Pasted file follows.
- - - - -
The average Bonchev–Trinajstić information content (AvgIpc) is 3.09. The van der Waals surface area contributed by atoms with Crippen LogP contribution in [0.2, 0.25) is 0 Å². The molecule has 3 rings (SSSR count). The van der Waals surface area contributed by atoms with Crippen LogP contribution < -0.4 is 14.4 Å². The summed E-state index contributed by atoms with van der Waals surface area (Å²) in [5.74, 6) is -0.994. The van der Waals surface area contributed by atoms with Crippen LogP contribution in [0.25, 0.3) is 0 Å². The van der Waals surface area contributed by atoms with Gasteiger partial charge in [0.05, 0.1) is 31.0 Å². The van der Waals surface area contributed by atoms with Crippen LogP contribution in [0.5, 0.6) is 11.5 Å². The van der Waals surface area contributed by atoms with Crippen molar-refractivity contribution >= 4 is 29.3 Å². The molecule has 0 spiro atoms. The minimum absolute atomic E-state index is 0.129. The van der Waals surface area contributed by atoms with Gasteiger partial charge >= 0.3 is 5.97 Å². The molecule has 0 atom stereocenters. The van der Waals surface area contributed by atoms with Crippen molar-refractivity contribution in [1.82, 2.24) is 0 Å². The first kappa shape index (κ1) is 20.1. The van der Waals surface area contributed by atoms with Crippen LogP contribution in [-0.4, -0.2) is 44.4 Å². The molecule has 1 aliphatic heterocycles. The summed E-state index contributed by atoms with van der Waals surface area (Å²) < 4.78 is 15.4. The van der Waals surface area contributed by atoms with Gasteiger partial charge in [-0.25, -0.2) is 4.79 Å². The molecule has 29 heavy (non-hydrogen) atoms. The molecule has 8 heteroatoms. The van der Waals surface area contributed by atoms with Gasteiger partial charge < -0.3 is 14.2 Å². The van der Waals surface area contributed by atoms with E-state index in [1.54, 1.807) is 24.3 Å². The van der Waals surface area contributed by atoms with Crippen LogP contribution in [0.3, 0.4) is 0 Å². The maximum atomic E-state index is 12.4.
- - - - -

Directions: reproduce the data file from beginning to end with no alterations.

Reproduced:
The average Bonchev–Trinajstić information content (AvgIpc) is 3.09. The van der Waals surface area contributed by atoms with Crippen LogP contribution in [0.2, 0.25) is 0 Å². The molecule has 3 rings (SSSR count). The van der Waals surface area contributed by atoms with Crippen LogP contribution < -0.4 is 14.4 Å². The summed E-state index contributed by atoms with van der Waals surface area (Å²) in [5.74, 6) is -0.994. The van der Waals surface area contributed by atoms with Crippen LogP contribution in [0.25, 0.3) is 0 Å². The van der Waals surface area contributed by atoms with Gasteiger partial charge in [0.05, 0.1) is 31.0 Å². The van der Waals surface area contributed by atoms with Crippen LogP contribution in [0.5, 0.6) is 11.5 Å². The van der Waals surface area contributed by atoms with Crippen molar-refractivity contribution >= 4 is 29.3 Å². The molecule has 0 spiro atoms. The minimum absolute atomic E-state index is 0.129. The van der Waals surface area contributed by atoms with Gasteiger partial charge >= 0.3 is 5.97 Å². The molecule has 0 atom stereocenters. The van der Waals surface area contributed by atoms with Crippen molar-refractivity contribution in [1.82, 2.24) is 0 Å². The first kappa shape index (κ1) is 20.1. The van der Waals surface area contributed by atoms with Crippen LogP contribution in [-0.4, -0.2) is 44.4 Å². The molecule has 1 aliphatic heterocycles. The summed E-state index contributed by atoms with van der Waals surface area (Å²) < 4.78 is 15.4. The van der Waals surface area contributed by atoms with Gasteiger partial charge in [-0.25, -0.2) is 4.79 Å². The molecule has 29 heavy (non-hydrogen) atoms. The molecule has 8 heteroatoms. The van der Waals surface area contributed by atoms with Gasteiger partial charge < -0.3 is 14.2 Å². The van der Waals surface area contributed by atoms with E-state index in [1.54, 1.807) is 24.3 Å². The van der Waals surface area contributed by atoms with Crippen LogP contribution in [0.3, 0.4) is 0 Å². The maximum atomic E-state index is 12.4.